Thursday, November 29, 2012

A Slim Story from Joseph Walsh

Yesterday I brought up California Split again as well as screenwriter Joseph Walsh’s 2008 book Gambler on the Loose. Not long after that book appeared and I wrote a review of it (for PokerNews), I got in contact with Walsh. We’ve been in touch ever since, and usually it’s around the time I teach the film in my class I find myself sending him another note to see how he’s doing and to share something with him about the discussion of Split.

The two of us had our exchange of messages again this week. I told him I hoped the replacement refs didn’t screw him over too much earlier this NFL season (and that the regular ones weren’t doing so, either). He replied by referring to that fourth-and-29 play in the Baltimore-San Diego game -- the one I was crying about on Monday -- and how it had him “reaching for the phone to call the paramedics.” But otherwise he’s doing great. Still “in action,” as they say.

I was reminded this time how back in the spring when we’d exchanged messages it wasn’t that long after the passing of “Amarillo” Slim Preston. It occurred to me then to ask Walsh if he had any Slim stories from the making of California Split. Preston has a cameo near the end of the film, and so I guessed Walsh probably had met and interacted with him at some point.

When the movie premiered in the summer of 1974, Preston was probably at the height of his popularity and renown as a poker player. He’d won the 1972 World Series of Poker Main Event, then had embarked on a kind of publicity tour afterwards to promote himself, his book (Play Poker to Win), as well as poker and the WSOP. He appeared on The Tonight Show with Johnny Carson multiple times during that period. Then in 1973 CBS filmed a documentary at the WSOP Main Event to show as part of its CBS Sports Spectacular, a kind of anthology show that often featured off-the-beaten-path sports programming.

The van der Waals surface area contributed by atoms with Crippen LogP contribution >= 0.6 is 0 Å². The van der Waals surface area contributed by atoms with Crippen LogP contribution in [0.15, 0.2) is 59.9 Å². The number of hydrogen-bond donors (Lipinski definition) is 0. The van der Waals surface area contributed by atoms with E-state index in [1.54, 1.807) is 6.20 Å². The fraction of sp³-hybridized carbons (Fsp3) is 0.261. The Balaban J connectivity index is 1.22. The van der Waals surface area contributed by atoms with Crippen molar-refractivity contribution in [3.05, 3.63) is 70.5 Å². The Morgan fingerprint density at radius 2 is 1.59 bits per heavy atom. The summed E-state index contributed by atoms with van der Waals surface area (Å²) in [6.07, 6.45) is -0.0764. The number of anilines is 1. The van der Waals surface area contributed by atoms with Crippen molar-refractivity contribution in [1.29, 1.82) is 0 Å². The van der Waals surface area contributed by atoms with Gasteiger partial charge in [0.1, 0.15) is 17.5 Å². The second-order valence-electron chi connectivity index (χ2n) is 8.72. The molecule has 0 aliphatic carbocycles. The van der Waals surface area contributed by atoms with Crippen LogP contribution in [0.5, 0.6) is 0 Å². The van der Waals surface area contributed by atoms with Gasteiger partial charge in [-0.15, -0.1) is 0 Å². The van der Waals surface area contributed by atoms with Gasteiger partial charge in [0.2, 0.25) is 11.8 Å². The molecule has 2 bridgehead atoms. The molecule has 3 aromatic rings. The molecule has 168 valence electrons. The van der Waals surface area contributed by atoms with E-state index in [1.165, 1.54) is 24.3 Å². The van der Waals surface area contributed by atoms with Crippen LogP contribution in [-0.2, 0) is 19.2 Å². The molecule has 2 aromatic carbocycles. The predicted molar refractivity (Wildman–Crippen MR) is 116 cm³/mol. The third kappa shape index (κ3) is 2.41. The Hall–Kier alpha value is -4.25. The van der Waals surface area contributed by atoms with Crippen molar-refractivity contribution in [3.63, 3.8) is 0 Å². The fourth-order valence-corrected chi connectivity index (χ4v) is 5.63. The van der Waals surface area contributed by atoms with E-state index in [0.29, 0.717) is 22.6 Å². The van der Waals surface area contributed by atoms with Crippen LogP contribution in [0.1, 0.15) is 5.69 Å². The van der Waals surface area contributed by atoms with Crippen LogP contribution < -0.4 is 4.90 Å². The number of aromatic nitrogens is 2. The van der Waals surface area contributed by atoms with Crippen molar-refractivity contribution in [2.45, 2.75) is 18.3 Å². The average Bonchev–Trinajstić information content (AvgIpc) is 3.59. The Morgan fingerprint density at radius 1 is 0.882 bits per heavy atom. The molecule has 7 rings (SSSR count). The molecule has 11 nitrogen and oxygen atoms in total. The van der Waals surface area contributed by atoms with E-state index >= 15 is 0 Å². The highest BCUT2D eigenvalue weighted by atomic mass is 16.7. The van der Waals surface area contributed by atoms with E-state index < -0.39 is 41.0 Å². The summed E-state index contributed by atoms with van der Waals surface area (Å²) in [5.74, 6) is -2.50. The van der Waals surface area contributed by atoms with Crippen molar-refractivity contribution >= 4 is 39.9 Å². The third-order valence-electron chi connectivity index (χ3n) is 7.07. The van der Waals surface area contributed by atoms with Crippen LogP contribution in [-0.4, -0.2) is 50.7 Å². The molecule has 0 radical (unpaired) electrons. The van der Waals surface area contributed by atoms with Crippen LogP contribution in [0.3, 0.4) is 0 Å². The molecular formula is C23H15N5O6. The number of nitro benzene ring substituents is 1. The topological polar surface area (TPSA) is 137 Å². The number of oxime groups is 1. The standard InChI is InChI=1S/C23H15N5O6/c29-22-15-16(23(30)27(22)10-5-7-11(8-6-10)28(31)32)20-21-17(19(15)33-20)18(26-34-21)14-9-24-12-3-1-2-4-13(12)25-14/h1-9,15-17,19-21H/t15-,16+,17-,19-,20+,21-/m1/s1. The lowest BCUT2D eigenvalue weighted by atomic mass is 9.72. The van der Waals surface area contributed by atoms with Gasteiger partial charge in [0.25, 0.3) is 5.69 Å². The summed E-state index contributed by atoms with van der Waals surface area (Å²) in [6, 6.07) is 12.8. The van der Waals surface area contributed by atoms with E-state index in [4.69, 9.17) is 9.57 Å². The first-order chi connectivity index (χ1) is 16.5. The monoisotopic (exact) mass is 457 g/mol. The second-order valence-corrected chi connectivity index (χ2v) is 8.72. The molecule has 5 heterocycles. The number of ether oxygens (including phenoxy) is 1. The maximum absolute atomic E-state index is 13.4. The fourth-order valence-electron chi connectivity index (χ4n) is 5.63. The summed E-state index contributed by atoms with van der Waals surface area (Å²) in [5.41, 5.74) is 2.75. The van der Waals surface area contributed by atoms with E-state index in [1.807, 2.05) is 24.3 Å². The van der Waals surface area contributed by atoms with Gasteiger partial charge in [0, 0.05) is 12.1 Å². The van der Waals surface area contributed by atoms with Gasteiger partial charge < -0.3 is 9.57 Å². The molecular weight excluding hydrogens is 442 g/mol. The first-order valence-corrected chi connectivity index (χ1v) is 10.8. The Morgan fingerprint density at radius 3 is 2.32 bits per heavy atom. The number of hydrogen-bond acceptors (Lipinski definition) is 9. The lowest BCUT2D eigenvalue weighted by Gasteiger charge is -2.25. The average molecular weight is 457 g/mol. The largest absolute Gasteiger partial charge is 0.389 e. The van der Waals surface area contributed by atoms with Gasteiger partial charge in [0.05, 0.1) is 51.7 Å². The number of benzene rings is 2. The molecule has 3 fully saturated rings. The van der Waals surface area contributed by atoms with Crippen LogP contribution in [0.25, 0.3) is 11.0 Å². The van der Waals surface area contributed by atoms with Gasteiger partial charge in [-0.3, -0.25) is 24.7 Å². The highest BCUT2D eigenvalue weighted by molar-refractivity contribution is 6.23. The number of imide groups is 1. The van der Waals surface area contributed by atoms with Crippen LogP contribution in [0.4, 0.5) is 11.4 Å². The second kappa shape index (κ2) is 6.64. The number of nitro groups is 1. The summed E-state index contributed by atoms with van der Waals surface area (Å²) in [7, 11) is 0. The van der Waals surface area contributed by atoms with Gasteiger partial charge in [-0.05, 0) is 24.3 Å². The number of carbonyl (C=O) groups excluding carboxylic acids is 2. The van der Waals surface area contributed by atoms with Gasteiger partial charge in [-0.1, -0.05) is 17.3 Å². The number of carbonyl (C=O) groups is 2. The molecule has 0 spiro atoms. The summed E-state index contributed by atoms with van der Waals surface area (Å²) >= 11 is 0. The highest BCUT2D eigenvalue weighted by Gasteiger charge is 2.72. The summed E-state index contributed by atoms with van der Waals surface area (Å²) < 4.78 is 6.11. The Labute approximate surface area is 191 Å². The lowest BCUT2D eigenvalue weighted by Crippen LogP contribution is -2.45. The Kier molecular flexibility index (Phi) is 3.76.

That entire 47-minute show dealing with the 1973 WSOP is available on YouTube, if you’re curious to see it. As you might imagine, Preston is featured heavily as both the defending champ and, really, as the country’s most famous poker player at the time.

So, did Walsh have a Slim story? Yes, he did. I asked him this week if he’d mind if I shared it here, and he said it would be fine.

“Slim Story:

Since I barely knew Slim, I made an arrangement to have breakfast with him the day before we were going to start filming on ‘Split’. Soon as he sits down I say to him, ‘Slim, I’m going to offer you a bet you can’t refuse. In the next Keno game I’m going to pick one number and take 2 to 1 I hit it! Well, Slim, knowing he’s beating the price, says to me ‘you're on, son, and for how much.’ I reach into my pocket and put up two hundred bucks. Slim reaches into his pocket and takes out a roll of hundreds that must have been 6 inches thick.

I say to him, ‘You really come prepared.’ He says, ‘always’ and flicks off 4 hundred to cover the bet. One minute later the Keno game begins and the first number that lights up on the board is 9, the number I picked. If Slim had false teeth they would have fallen out of his mouth. It takes him about 4 seconds to recover and then he says to me ‘My god, son, you are spooky.’ Later in the next game, he tried to engage me in the same bet. I just smiled warmly and said ‘Sorry, Slim, you had your shot.’ We became instant friends.”

Thanks, Joey, for sharing that one -- a “Slim story” that rivals some of Preston’s own.

By the way, for fans of California Split here is an excellent compilation of reviews and interviews regarding the film on a cool website called Shooting Down Pictures. Lots of goodies there, including the whole background regarding the struggles to get the film made (and the alternate-universe-possibility that Steven Spielberg might’ve directed it), tons about the production, and an excerpt from an interview with Walsh in which he talks about what it was like working with Robert Altman.

(That picture of Walsh above is from another, more recent interview he did for Stop Smiling which focuses on the ending of the movie and how it diverged from what had been scripted.)

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Blogger Rakewell said...

I think that's the only Slim story I've ever heard where he LOST.

11/29/2012 3:47 PM  

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